How electricity is made from Nuclear Energy:

While fission happens naturally, the process is slow and unpredictable. In order to use nuclear energy to make electricity, we want more control over the process. We induce fission by shooting neutrons at Uranium-235 (U-235). When the nucleus of U-235 absorbs the neutron it becomes unstable and splits, releasing huge amounts heat.

A nuclear reactor contains rods of U-235, control rods, and a fluid. Neutrons are shot at the rods. If they hit a U-235 rod, induced fission occurs.  If they it a control rod, they don’t release energy.  Changing the number of control rods in the reactor controls the temperature of the reactor. If the reactor is too hot, more control rods are put in to reduce fission. The fluid collects the heat from fission and transfers it to water. The water flows through a pipe and turns a turbine to produce electricity.

nuclear power plant
Image source:

There’s a lot more great information about how nuclear power plants work here.

How much of our current electricity is produced by Nuclear Energy:

There are about 100 nuclear energy plants in the U.S., which produce about 20% of our electricity.

Potential energy supply:

The US has about 4% of the worlds known uranium, which is over 220,000 short tons. The U.S. has uranium mines in Utah, Texas, Nebraska, and Wyoming. 1 pound of enriched U-235 will produce as much energy as about 1 million gallons of gasoline.

At the current rate of nuclear energy production, there is enough uranium in the world to last 230 years (if the estimates of accessible uranium are correct). However, new technologies are being developed to produce energy more efficiently. They could extend the energy supply for 30,000 years!

The big challenge with nuclear energy supply is building nuclear power plants. It takes 5-7 years to build each plant.

Materials and how we get them:

The uranium used in a nuclear reactor needs to be mined and then enriched so that at least 3% of it is U-235. To enrich uranium, it is reacted with fluorine gas and then put into a centrifuge to pull out the heavier U-235.

Another material concern is concrete. Building a safe nuclear power plant uses 400,000 cubic yards of concrete. Concrete production releases huge amounts of CO2. This means that nuclear power plants are not a carbon neutral source of energy.

Waste produced and how we deal with it:

The waste from nuclear energy is obviously of great concern. Radioactive material will eventually decay into safe material. The concern is the length of time it takes to become safe, and how we contain it until it then.

Radioactive waste is separated into two categories, high-level radioactive waste and low-level radioactive waste. Low-level waste includes radiated things that were in contact with the U-235.  These materials need to be stored -for hundreds of years. The used fuel is high-level waste and needs to be stored for tens of thousands of years.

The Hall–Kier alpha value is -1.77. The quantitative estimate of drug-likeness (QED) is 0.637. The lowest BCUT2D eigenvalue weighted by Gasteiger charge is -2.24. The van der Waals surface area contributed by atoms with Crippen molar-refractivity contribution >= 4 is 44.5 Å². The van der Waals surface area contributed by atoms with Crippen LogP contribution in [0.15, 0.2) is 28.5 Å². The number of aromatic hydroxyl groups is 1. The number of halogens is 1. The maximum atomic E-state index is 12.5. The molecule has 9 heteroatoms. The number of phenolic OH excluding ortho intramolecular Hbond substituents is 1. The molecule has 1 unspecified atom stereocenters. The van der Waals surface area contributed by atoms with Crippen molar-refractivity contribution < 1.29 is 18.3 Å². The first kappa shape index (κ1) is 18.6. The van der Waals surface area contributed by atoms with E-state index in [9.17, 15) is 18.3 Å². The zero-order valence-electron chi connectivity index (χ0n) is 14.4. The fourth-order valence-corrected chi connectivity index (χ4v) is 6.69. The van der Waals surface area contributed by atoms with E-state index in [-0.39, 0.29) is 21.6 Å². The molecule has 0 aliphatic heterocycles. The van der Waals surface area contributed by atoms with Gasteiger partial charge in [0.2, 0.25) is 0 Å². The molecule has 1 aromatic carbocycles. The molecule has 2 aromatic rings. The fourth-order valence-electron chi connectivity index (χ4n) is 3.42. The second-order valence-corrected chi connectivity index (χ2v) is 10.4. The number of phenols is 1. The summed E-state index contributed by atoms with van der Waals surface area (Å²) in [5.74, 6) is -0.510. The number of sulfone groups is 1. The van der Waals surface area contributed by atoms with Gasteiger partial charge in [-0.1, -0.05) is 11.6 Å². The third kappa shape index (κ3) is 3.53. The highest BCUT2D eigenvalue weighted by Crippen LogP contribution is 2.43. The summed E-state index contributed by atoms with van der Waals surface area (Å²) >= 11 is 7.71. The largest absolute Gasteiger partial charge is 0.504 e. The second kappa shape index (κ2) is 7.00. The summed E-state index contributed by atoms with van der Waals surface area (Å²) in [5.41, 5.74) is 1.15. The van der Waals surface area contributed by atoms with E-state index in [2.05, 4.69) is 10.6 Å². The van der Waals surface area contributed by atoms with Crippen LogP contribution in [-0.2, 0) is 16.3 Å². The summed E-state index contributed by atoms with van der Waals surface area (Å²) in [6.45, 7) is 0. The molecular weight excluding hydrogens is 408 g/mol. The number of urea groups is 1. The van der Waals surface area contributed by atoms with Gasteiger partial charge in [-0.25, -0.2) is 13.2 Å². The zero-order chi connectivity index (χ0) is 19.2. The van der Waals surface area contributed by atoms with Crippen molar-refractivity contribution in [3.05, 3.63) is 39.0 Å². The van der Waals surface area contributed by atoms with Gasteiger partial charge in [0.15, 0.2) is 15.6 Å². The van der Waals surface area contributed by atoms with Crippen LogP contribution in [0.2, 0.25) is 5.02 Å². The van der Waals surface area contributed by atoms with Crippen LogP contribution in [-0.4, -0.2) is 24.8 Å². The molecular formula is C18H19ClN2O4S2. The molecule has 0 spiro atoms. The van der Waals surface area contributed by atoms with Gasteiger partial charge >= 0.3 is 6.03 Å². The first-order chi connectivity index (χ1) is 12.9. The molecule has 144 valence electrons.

A typical nuclear power plant produces 22 short tons of radioactive waste per year. This waste cools for years, and then is mixed with glass and put into a large concrete containment tower in order to continue cooling.


Nuclear plants are quite expensive compared to coal, typically costing $5-6 billion dollars. The production of nuclear energy costs slightly less than $0.03 per kWh, making it cheaper than coal.


Mining, enriching, and transporting the uranium needed for nuclear energy is messy. Plus, it is important to prevent radiation contact during these steps.

Containment is the biggest challenge with nuclear energy.  The reactor is surrounded by a concrete liner which serves as a radiation shield. The concrete is then contained in a steel vessel to prevent radioactive leaks. Finally, there is an outer concrete building which is designed to be strong enough to withstand earthquakes or impacts (like that of an crashing jet).  (The nuclear power plant in Chernobyl lacked this outer concrete building.)

Cooling is also a big challenge with nuclear energy. U-235 produces so much heat when it splits, that even spontaneous decomposition can cause a melt-down (literally, the container it is in melts). So there needs to be constant cooling of the reactor and waste containers. This was the issue with the Fukushima plant. The nuclear reactor shut down when the earthquake struck, but the tsunami knocked out the generators that were cooling the reactor.

All of these factors are to prevent contact with radiation. Radiation poisoning causes illness and death for living things. Nuclear power plants generally do an excellent job of managing the risks and containing the waste. With high-level waste taking tens of thousands of years to decay, there is no way for us to know if our current containment measures are enough to keep living things safe. To ensure safety, we must build structurally sound plants with plenty of back-ups for cooling systems and constantly maintain, monitor and guard the containment of materials.

For an introduction on sources of electricity, look here.
For an explanation of how we make electricity, look here
Clean Coal
Oh, hey, Building Earth has a facebook page now.  Keep up to date on posts and other interesting green news by liking us!

Clean Coal

What clean coal is: